Muslim theologians and the four Islamic schools of jurisprudence have pointed out that Islam was spread by proof and evidence, in the case of those who responded positively to the message, and by strength and sword, in the case of those who stubbornly resisted it, until they had no choice. It is best elaborated by Tirmidhi:

And there is no group of people on earth in which you cannot bring to me from them Muslims. And the best I like that you bring their wives and sons and kill their men.

Da’wah can work as an active, dynamic and missionary force, and the Muslims have to invite, to call, to reason with, and to exhort all those who are not Muslims with the objective of submitting to Allah’s will. At the same time Muslims must let the infidels know about their perfect religion and its mission to mankind. They have to deliver the message of Islam in its totality to other peoples who are not acquainted with it, and to aid them to embrace Islam. This is facilitated by contacting individuals and families with information; lecturing about the values of Islam as the perfect way of life.

From the Free World vantage point, the most important aspect of Da’wah is concerned with education. He, who wishes to stop fanaticism and radicalism in contemporary Islamic activity, must spend his energies to totally eradicate the deep-rooted connection between religion and education, the extreme incitement and hatred to the other. Muslim propagators work mainly in schools, colleges and universities, and it includes publishing material about Islam; using of the communication media to deliver the message of Islam; and de-legitimizing all other religions, cultures, political systems and way of life.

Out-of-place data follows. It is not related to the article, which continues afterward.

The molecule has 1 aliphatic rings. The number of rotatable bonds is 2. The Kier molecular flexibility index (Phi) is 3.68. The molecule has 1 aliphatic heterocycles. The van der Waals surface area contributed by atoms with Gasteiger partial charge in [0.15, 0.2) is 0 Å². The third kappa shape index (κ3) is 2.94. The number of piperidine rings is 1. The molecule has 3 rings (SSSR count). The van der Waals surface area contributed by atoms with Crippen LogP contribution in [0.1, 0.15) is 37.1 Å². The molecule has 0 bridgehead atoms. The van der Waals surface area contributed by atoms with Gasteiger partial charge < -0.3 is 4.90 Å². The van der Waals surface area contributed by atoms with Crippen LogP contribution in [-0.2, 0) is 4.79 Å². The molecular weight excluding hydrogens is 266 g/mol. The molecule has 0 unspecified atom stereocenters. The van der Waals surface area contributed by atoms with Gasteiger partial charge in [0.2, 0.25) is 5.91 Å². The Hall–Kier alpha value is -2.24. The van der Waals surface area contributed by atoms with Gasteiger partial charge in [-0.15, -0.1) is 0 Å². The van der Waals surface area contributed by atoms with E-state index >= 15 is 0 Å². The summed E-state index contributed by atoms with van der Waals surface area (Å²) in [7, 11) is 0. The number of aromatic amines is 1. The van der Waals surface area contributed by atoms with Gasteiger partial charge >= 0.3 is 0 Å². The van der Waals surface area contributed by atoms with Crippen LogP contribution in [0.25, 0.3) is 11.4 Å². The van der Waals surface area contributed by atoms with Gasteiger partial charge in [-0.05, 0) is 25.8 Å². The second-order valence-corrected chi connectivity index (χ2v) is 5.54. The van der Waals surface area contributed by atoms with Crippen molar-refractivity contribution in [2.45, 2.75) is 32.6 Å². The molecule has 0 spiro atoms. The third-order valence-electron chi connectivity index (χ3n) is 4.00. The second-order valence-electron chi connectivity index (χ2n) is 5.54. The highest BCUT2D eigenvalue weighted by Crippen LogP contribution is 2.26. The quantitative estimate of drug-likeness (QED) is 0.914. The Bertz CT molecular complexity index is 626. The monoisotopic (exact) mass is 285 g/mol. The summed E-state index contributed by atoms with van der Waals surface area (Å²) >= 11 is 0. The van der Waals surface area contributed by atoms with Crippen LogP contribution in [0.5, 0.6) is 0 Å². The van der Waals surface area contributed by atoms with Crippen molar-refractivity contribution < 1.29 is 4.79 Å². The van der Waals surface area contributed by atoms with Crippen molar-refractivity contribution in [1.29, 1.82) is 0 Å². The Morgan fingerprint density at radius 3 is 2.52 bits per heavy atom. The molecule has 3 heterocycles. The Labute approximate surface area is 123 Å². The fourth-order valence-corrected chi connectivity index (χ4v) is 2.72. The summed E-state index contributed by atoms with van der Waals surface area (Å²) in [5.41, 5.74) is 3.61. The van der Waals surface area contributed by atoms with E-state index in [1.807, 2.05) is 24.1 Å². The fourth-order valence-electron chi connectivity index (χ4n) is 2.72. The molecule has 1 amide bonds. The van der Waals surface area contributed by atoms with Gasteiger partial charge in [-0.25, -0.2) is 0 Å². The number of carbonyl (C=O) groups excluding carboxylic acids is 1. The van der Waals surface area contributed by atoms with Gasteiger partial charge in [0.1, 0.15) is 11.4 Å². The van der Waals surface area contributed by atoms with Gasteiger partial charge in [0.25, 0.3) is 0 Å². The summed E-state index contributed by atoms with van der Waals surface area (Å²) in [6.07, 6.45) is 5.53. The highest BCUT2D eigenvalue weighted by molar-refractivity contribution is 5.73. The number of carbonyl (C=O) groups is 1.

Domestically, the means to achieve these purposes within the Islamic community is by the establishment of Muslim religious and educational institutions, mainly the mosque (Masjid) and the school (Madrasah). It is carried out by eloquent scholars and Imāms, through sophisticated propaganda, and it presented as the cure to all modern ills: the destruction of family values, the high crime rates, alcoholism and the drug problem.

The Da’wah activity includes gentle preaching with reasonable argumentations and ideas to attract the infidels. The Islamic facts should be taught in such an elegant and beautiful language, as to bring in those with the capacity to accept Islam. The preachers must understand that the call to Islam should be clear, eloquent, self-evident and effective. They should present arguments in many ways and be replete with emotions and zeal, uniformity and unity of purpose. They should develop friendship and win the trust and confidence of those inclined towards Islam, be patient with them.

Da`wah should be pursued at all various societal and educational levels, and the communications media are considered imperative for the preaching. Special attention is given to campuses of colleges and universities where the Islamic propaganda is valued as effective and profitable. The second level of attention, after the campuses, is the Afro-Americans. The Muslim should carry the message of Islam to these groups in the ghettoes and in prisons, which are more susceptible to religious transformation. The emergence, in fact the flourishing, of mosques all-around of Western countries, together with the educational activity, the visiting of trained, sophisticated Imāms and scholars, alongside the distribution of informative literature and the proliferation of Islamic presses and publishers, all are intended to assist the spreading of the Da’wah in the West.